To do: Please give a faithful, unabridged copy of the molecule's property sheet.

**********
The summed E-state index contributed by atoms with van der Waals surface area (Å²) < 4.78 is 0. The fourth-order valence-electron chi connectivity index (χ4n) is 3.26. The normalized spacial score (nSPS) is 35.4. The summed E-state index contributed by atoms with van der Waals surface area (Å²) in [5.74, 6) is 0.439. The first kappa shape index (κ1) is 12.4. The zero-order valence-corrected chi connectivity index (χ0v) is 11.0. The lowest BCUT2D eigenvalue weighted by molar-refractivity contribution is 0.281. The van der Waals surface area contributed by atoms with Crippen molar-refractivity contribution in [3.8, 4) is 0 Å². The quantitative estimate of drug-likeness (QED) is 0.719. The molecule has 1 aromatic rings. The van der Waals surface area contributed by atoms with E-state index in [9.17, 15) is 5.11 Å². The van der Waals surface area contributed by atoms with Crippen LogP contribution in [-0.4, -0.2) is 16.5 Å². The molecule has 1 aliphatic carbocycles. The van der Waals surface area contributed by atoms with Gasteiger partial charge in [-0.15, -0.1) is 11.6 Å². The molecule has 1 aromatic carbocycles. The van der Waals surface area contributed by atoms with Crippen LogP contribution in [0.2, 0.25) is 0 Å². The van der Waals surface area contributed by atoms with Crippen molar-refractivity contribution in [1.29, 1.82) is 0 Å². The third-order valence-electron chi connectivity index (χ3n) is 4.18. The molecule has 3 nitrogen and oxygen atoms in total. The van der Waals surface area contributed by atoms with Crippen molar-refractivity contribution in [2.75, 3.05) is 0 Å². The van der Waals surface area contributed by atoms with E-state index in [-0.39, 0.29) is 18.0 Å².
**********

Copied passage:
The summed E-state index contributed by atoms with van der Waals surface area (Å²) < 4.78 is 0. The fourth-order valence-electron chi connectivity index (χ4n) is 3.26. The normalized spacial score (nSPS) is 35.4. The summed E-state index contributed by atoms with van der Waals surface area (Å²) in [5.74, 6) is 0.439. The first kappa shape index (κ1) is 12.4. The zero-order valence-corrected chi connectivity index (χ0v) is 11.0. The lowest BCUT2D eigenvalue weighted by molar-refractivity contribution is 0.281. The van der Waals surface area contributed by atoms with Crippen molar-refractivity contribution in [3.8, 4) is 0 Å². The quantitative estimate of drug-likeness (QED) is 0.719. The molecule has 1 aromatic rings. The van der Waals surface area contributed by atoms with E-state index in [9.17, 15) is 5.11 Å². The van der Waals surface area contributed by atoms with Crippen LogP contribution in [-0.4, -0.2) is 16.5 Å². The molecule has 1 aliphatic carbocycles. The van der Waals surface area contributed by atoms with Gasteiger partial charge in [-0.15, -0.1) is 11.6 Å². The molecule has 1 aromatic carbocycles. The van der Waals surface area contributed by atoms with Crippen LogP contribution in [0.2, 0.25) is 0 Å². The van der Waals surface area contributed by atoms with Crippen molar-refractivity contribution in [1.29, 1.82) is 0 Å². The third-order valence-electron chi connectivity index (χ3n) is 4.18. The molecule has 3 nitrogen and oxygen atoms in total. The van der Waals surface area contributed by atoms with Crippen molar-refractivity contribution in [2.75, 3.05) is 0 Å². The van der Waals surface area contributed by atoms with E-state index in [-0.39, 0.29) is 18.0 Å².